Winslett Farms offers grass-fed goodness

Published 9:55 pm Thursday, June 21, 2012

Jennifer Winslett, with 6-year-old Emma Grace and 3-year-old Blake, runs Winslett Farms with her husband, Ryan. (Reporter photo/Jon Goering)


MONTEVALLO – Farming for the Ryan and Jennifer Winslett is truly a family business.

The couple began Winslett Farms off Shelby County 10 near Pea Ridge with their two children, Emma Grace, 6, and Blake, 3.

“It’s just the four of us,” Jennifer Winslett said. “It’s a business, but it’s our hobby.”

Jennifer Winslett, an assistant principal at Shelby Elementary, grew up in a farming family in Louisiana, while her husband is an Alabaster native.

As the family began raising grass-fed cows and poultry, they realized there was a market for the healthy products.

“It’s growing quicker than we can keep up,” Jennifer Winslett said of the farming business.

The Winsletts sell pastured chicken and eggs and grass-fed beef at local farmers markets, including Montevallo and Calera markets.

“The thing is, the meat is just so much healthier for you,” Winslett said.

To maintain pastured poultry, which includes chickens and turkeys, the Winsletts have to move the chicken-wire cages three times a day to allow the animals to have new grass.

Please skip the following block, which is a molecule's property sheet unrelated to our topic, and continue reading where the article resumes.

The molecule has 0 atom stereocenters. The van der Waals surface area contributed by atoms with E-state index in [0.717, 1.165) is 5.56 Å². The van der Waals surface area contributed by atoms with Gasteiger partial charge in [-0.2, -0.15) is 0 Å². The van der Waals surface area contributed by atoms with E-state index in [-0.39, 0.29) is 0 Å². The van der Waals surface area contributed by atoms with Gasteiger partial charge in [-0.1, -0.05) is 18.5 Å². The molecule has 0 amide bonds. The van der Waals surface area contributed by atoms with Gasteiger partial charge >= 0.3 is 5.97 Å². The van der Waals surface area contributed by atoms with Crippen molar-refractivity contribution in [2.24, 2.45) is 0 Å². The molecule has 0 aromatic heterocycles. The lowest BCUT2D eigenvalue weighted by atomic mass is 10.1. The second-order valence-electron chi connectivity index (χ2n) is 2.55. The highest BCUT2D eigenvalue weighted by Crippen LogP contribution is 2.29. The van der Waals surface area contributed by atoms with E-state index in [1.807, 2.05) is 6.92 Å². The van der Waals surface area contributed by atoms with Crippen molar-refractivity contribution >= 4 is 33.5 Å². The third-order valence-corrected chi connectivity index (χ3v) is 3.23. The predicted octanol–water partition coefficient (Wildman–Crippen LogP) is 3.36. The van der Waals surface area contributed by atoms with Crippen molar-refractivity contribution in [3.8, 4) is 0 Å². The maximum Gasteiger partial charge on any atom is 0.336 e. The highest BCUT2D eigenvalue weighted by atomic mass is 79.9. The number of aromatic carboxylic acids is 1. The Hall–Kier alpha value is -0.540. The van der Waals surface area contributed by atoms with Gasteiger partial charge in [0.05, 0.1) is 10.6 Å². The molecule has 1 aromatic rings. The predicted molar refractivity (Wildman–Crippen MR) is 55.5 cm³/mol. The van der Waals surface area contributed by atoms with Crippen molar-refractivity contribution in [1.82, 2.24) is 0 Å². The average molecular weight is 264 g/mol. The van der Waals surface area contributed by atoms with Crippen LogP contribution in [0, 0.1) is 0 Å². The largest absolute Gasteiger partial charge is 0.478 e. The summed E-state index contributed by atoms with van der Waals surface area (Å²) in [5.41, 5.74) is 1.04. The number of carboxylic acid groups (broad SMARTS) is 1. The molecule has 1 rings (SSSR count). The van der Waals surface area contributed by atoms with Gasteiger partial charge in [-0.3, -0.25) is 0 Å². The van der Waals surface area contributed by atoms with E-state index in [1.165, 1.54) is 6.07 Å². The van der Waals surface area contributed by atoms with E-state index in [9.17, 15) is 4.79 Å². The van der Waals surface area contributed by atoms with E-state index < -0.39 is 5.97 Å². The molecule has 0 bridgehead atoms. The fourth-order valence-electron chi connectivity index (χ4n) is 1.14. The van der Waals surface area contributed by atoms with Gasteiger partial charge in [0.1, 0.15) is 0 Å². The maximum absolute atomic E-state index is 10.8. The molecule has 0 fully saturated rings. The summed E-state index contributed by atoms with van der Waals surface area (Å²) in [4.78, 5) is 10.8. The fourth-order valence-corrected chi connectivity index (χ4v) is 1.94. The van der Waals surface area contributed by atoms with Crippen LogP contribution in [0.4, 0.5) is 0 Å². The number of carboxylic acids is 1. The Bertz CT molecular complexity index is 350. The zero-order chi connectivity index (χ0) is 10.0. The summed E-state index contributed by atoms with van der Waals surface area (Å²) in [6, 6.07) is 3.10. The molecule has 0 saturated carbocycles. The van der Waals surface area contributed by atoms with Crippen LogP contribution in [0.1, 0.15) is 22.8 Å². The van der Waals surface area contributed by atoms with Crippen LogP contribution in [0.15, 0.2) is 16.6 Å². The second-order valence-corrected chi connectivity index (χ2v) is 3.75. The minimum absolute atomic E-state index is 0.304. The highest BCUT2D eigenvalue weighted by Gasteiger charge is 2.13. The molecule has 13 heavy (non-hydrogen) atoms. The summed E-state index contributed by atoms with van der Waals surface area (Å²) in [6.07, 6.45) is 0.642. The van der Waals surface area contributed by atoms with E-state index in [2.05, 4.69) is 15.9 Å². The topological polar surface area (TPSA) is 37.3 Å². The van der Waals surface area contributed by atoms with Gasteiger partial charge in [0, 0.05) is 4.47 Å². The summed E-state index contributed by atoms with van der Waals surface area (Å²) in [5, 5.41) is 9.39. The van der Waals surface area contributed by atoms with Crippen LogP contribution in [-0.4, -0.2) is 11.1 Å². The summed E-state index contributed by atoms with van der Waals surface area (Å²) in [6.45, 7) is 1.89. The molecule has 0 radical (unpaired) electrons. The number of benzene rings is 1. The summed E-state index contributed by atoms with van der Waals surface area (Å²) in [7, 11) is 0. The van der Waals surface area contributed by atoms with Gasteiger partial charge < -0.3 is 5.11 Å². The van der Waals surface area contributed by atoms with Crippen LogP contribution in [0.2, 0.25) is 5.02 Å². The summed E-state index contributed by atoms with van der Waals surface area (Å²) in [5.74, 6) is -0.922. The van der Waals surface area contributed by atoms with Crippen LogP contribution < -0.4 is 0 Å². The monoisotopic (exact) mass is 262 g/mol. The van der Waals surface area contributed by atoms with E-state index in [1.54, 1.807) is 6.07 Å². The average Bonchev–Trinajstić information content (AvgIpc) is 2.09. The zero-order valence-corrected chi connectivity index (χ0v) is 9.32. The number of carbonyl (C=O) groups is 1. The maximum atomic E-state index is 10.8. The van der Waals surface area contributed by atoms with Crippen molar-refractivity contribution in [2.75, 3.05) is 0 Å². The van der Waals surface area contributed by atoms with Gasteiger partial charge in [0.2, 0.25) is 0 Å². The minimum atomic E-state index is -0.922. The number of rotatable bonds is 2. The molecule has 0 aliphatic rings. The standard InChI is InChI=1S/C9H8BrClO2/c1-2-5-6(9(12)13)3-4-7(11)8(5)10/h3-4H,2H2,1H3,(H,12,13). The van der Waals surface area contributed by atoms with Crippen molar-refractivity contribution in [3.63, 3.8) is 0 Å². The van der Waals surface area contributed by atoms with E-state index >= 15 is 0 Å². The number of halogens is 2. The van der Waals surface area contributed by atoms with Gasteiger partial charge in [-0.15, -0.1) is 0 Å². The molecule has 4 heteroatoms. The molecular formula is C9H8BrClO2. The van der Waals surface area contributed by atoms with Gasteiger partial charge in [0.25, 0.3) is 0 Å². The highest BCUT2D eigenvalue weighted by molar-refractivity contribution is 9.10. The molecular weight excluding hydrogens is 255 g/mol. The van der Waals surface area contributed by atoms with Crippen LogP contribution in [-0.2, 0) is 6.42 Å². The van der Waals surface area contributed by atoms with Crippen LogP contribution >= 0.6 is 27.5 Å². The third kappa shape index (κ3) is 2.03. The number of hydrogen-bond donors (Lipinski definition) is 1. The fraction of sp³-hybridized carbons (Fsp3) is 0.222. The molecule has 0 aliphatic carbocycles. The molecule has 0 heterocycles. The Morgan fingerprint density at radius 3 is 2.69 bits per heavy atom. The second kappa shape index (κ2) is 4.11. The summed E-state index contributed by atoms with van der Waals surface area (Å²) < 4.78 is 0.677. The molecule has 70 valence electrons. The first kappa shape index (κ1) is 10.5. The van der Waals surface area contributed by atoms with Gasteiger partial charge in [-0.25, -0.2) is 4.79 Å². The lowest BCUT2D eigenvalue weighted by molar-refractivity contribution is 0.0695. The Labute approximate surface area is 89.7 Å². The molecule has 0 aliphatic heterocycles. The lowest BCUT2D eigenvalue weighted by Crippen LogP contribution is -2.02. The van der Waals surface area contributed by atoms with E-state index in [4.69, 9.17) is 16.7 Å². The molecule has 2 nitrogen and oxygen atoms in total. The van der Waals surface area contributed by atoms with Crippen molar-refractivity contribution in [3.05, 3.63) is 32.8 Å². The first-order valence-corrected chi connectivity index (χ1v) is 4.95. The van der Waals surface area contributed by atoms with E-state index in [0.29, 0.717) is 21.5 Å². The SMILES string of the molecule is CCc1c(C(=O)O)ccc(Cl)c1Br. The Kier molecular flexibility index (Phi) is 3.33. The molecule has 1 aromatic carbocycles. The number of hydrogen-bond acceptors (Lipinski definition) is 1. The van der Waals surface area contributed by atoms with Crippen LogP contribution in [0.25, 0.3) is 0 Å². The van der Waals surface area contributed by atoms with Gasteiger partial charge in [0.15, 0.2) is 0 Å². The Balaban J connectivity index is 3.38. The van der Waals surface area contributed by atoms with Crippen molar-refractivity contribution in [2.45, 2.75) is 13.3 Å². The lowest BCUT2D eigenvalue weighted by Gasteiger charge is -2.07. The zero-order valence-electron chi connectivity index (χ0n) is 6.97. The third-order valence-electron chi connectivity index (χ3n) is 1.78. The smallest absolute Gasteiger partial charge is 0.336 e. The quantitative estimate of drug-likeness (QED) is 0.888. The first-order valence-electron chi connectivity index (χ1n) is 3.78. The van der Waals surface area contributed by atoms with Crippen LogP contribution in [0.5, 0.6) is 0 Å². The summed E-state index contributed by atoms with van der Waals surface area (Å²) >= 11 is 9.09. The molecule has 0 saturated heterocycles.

“We process the chickens at the house, so I know who’s cleaning them and how clean they are,” Winslett said.

It takes eight weeks for a chicken to mature to processing weight and 20 weeks for turkeys. The Winsletts do not inject their birds with steroids, and complement their grass diet with scratch-grain supplements.

“With chickens, it’s every eight weeks, but we’re selling out so quickly. We sold 60 in three weeks, so I’m having to order every two to three weeks,” Winslett said.

Winslett said when customers purchase Winslett Farms meat at a farmers market, they’re getting “ready, fresh product.”

The cows are sent to a slaughterhouse and the meat is inspected by a U.S. Department of Agriculture inspector. The meat is frozen and vacuum sealed, and then returned to the Winsletts for sale within two to three weeks.

“The key is it tastes good and it’s healthy,” Winslett said. “If you brown the meat to make it for spaghetti, you don’t even have to drain off any grease. There’s just enough to keep it from burning.”

The Winsletts have sold out of shares for their July harvest, but be sure to keep enough inventory for farmers markets.

For more information or to purchase local grass-fed beef, poultry or pastured eggs, visit